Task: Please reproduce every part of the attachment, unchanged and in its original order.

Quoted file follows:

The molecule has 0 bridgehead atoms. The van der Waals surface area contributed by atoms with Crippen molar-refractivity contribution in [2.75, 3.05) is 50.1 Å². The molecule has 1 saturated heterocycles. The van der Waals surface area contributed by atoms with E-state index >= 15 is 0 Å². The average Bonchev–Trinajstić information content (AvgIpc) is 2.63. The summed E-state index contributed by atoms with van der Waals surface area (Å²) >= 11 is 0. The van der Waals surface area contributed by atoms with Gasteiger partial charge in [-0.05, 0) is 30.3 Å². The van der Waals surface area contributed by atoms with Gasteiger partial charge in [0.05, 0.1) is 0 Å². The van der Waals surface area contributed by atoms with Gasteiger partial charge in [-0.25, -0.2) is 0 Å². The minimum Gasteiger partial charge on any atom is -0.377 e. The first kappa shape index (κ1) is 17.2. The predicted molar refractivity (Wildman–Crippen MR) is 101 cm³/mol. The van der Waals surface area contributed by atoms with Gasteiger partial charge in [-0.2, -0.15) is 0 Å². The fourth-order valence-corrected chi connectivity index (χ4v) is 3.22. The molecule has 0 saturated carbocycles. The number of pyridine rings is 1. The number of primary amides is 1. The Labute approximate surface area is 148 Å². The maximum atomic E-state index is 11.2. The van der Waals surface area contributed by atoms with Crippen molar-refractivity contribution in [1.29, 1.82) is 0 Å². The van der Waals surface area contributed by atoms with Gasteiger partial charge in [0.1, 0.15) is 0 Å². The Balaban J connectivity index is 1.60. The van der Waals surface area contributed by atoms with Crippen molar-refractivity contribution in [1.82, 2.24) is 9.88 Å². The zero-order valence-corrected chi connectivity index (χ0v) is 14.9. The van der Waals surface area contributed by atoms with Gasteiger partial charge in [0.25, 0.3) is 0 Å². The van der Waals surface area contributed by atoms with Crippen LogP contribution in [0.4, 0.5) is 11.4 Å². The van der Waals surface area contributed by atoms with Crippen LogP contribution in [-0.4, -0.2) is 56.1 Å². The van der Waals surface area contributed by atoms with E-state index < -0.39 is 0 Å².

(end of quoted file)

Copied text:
The molecule has 0 bridgehead atoms. The van der Waals surface area contributed by atoms with Crippen molar-refractivity contribution in [2.75, 3.05) is 50.1 Å². The molecule has 1 saturated heterocycles. The van der Waals surface area contributed by atoms with E-state index >= 15 is 0 Å². The average Bonchev–Trinajstić information content (AvgIpc) is 2.63. The summed E-state index contributed by atoms with van der Waals surface area (Å²) >= 11 is 0. The van der Waals surface area contributed by atoms with Gasteiger partial charge in [-0.05, 0) is 30.3 Å². The van der Waals surface area contributed by atoms with Gasteiger partial charge in [0.05, 0.1) is 0 Å². The van der Waals surface area contributed by atoms with Gasteiger partial charge in [-0.25, -0.2) is 0 Å². The minimum Gasteiger partial charge on any atom is -0.377 e. The first kappa shape index (κ1) is 17.2. The predicted molar refractivity (Wildman–Crippen MR) is 101 cm³/mol. The van der Waals surface area contributed by atoms with Gasteiger partial charge in [-0.2, -0.15) is 0 Å². The fourth-order valence-corrected chi connectivity index (χ4v) is 3.22. The molecule has 0 saturated carbocycles. The number of pyridine rings is 1. The number of primary amides is 1. The Labute approximate surface area is 148 Å². The maximum atomic E-state index is 11.2. The van der Waals surface area contributed by atoms with Crippen molar-refractivity contribution in [1.29, 1.82) is 0 Å². The van der Waals surface area contributed by atoms with Gasteiger partial charge in [0.1, 0.15) is 0 Å². The Balaban J connectivity index is 1.60. The van der Waals surface area contributed by atoms with Crippen molar-refractivity contribution in [1.82, 2.24) is 9.88 Å². The zero-order valence-corrected chi connectivity index (χ0v) is 14.9. The van der Waals surface area contributed by atoms with Gasteiger partial charge in [0.25, 0.3) is 0 Å². The van der Waals surface area contributed by atoms with Crippen LogP contribution in [0.4, 0.5) is 11.4 Å². The van der Waals surface area contributed by atoms with Crippen LogP contribution in [-0.4, -0.2) is 56.1 Å². The van der Waals surface area contributed by atoms with E-state index < -0.39 is 0 Å².